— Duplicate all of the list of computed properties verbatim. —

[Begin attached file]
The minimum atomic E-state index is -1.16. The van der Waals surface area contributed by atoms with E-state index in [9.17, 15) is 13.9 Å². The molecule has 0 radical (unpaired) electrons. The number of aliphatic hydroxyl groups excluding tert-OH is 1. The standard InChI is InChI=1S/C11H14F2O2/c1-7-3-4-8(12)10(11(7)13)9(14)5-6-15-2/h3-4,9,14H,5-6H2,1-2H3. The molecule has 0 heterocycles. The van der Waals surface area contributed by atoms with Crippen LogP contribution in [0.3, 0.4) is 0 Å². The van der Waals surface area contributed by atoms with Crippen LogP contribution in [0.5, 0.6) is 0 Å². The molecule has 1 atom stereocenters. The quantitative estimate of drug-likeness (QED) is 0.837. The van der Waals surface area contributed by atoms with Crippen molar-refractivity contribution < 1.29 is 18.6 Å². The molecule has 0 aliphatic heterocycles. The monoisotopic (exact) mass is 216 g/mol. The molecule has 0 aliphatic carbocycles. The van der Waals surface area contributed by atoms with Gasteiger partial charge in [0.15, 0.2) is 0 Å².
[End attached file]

The minimum atomic E-state index is -1.16. The van der Waals surface area contributed by atoms with E-state index in [9.17, 15) is 13.9 Å². The molecule has 0 radical (unpaired) electrons. The number of aliphatic hydroxyl groups excluding tert-OH is 1. The standard InChI is InChI=1S/C11H14F2O2/c1-7-3-4-8(12)10(11(7)13)9(14)5-6-15-2/h3-4,9,14H,5-6H2,1-2H3. The molecule has 0 heterocycles. The van der Waals surface area contributed by atoms with Crippen LogP contribution in [0.3, 0.4) is 0 Å². The van der Waals surface area contributed by atoms with Crippen LogP contribution in [0.5, 0.6) is 0 Å². The molecule has 1 atom stereocenters. The quantitative estimate of drug-likeness (QED) is 0.837. The van der Waals surface area contributed by atoms with Crippen molar-refractivity contribution < 1.29 is 18.6 Å². The molecule has 0 aliphatic heterocycles. The monoisotopic (exact) mass is 216 g/mol. The molecule has 0 aliphatic carbocycles. The van der Waals surface area contributed by atoms with Gasteiger partial charge in [0.15, 0.2) is 0 Å².